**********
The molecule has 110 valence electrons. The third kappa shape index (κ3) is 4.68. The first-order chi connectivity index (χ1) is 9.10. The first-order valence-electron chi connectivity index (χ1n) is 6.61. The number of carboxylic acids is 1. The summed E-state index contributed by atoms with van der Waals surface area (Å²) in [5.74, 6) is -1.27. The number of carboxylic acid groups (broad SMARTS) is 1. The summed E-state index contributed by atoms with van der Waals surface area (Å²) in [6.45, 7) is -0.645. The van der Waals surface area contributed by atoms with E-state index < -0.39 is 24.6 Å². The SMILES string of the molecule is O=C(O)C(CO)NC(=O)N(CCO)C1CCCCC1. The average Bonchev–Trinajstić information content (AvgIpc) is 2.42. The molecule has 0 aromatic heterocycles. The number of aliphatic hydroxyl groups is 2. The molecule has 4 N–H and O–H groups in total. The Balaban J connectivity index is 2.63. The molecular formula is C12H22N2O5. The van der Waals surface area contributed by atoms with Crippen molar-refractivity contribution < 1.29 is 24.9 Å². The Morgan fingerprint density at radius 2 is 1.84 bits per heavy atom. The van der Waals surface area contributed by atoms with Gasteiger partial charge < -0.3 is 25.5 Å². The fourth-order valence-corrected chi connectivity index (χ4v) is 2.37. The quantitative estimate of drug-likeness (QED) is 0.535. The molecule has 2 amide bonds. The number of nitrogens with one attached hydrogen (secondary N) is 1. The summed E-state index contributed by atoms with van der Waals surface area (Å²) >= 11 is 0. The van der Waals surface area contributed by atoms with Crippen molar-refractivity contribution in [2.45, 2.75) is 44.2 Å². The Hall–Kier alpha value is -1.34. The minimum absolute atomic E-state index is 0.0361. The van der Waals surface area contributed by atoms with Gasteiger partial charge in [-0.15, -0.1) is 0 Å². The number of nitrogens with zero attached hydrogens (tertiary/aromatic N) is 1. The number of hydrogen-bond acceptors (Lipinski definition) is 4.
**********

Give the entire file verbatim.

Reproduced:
The molecule has 110 valence electrons. The third kappa shape index (κ3) is 4.68. The first-order chi connectivity index (χ1) is 9.10. The first-order valence-electron chi connectivity index (χ1n) is 6.61. The number of carboxylic acids is 1. The summed E-state index contributed by atoms with van der Waals surface area (Å²) in [5.74, 6) is -1.27. The number of carboxylic acid groups (broad SMARTS) is 1. The summed E-state index contributed by atoms with van der Waals surface area (Å²) in [6.45, 7) is -0.645. The van der Waals surface area contributed by atoms with E-state index < -0.39 is 24.6 Å². The SMILES string of the molecule is O=C(O)C(CO)NC(=O)N(CCO)C1CCCCC1. The average Bonchev–Trinajstić information content (AvgIpc) is 2.42. The molecule has 0 aromatic heterocycles. The number of aliphatic hydroxyl groups is 2. The molecule has 4 N–H and O–H groups in total. The Balaban J connectivity index is 2.63. The molecular formula is C12H22N2O5. The van der Waals surface area contributed by atoms with Crippen molar-refractivity contribution < 1.29 is 24.9 Å². The Morgan fingerprint density at radius 2 is 1.84 bits per heavy atom. The van der Waals surface area contributed by atoms with Gasteiger partial charge < -0.3 is 25.5 Å². The fourth-order valence-corrected chi connectivity index (χ4v) is 2.37. The quantitative estimate of drug-likeness (QED) is 0.535. The molecule has 2 amide bonds. The number of nitrogens with one attached hydrogen (secondary N) is 1. The summed E-state index contributed by atoms with van der Waals surface area (Å²) >= 11 is 0. The van der Waals surface area contributed by atoms with Crippen molar-refractivity contribution in [2.45, 2.75) is 44.2 Å². The Hall–Kier alpha value is -1.34. The minimum absolute atomic E-state index is 0.0361. The van der Waals surface area contributed by atoms with Gasteiger partial charge in [-0.15, -0.1) is 0 Å². The number of nitrogens with zero attached hydrogens (tertiary/aromatic N) is 1. The number of hydrogen-bond acceptors (Lipinski definition) is 4.